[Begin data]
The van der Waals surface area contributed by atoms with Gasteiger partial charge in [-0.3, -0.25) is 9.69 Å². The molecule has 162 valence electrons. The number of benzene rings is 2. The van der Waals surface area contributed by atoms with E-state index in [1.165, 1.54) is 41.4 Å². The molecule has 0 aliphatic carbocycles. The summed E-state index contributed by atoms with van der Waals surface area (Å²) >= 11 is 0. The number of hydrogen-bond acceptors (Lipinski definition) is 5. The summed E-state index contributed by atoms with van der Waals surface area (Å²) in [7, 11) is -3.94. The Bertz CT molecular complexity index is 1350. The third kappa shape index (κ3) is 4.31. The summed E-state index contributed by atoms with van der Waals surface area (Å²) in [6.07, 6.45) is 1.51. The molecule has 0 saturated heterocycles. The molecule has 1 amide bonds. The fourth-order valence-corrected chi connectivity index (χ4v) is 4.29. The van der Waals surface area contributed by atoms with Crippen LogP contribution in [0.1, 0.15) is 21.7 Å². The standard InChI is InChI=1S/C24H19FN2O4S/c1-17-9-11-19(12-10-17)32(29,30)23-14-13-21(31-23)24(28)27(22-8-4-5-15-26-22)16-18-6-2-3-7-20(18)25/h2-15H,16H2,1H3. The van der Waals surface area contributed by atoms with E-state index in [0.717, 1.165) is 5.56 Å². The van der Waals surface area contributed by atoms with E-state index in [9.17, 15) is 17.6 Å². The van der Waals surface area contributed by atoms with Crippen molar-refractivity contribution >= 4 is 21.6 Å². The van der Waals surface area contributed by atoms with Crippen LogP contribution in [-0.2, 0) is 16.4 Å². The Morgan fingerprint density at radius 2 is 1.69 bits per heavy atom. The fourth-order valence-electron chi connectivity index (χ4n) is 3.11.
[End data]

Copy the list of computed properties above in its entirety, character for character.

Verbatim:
The van der Waals surface area contributed by atoms with Gasteiger partial charge in [-0.3, -0.25) is 9.69 Å². The molecule has 162 valence electrons. The number of benzene rings is 2. The van der Waals surface area contributed by atoms with E-state index in [1.165, 1.54) is 41.4 Å². The molecule has 0 aliphatic carbocycles. The summed E-state index contributed by atoms with van der Waals surface area (Å²) >= 11 is 0. The number of hydrogen-bond acceptors (Lipinski definition) is 5. The summed E-state index contributed by atoms with van der Waals surface area (Å²) in [7, 11) is -3.94. The Bertz CT molecular complexity index is 1350. The third kappa shape index (κ3) is 4.31. The summed E-state index contributed by atoms with van der Waals surface area (Å²) in [6.07, 6.45) is 1.51. The molecule has 0 saturated heterocycles. The molecule has 1 amide bonds. The fourth-order valence-corrected chi connectivity index (χ4v) is 4.29. The van der Waals surface area contributed by atoms with Crippen LogP contribution in [0.1, 0.15) is 21.7 Å². The standard InChI is InChI=1S/C24H19FN2O4S/c1-17-9-11-19(12-10-17)32(29,30)23-14-13-21(31-23)24(28)27(22-8-4-5-15-26-22)16-18-6-2-3-7-20(18)25/h2-15H,16H2,1H3. The van der Waals surface area contributed by atoms with E-state index in [0.717, 1.165) is 5.56 Å². The van der Waals surface area contributed by atoms with E-state index in [9.17, 15) is 17.6 Å². The van der Waals surface area contributed by atoms with Crippen molar-refractivity contribution >= 4 is 21.6 Å². The van der Waals surface area contributed by atoms with Crippen LogP contribution in [-0.2, 0) is 16.4 Å². The Morgan fingerprint density at radius 2 is 1.69 bits per heavy atom. The fourth-order valence-electron chi connectivity index (χ4n) is 3.11.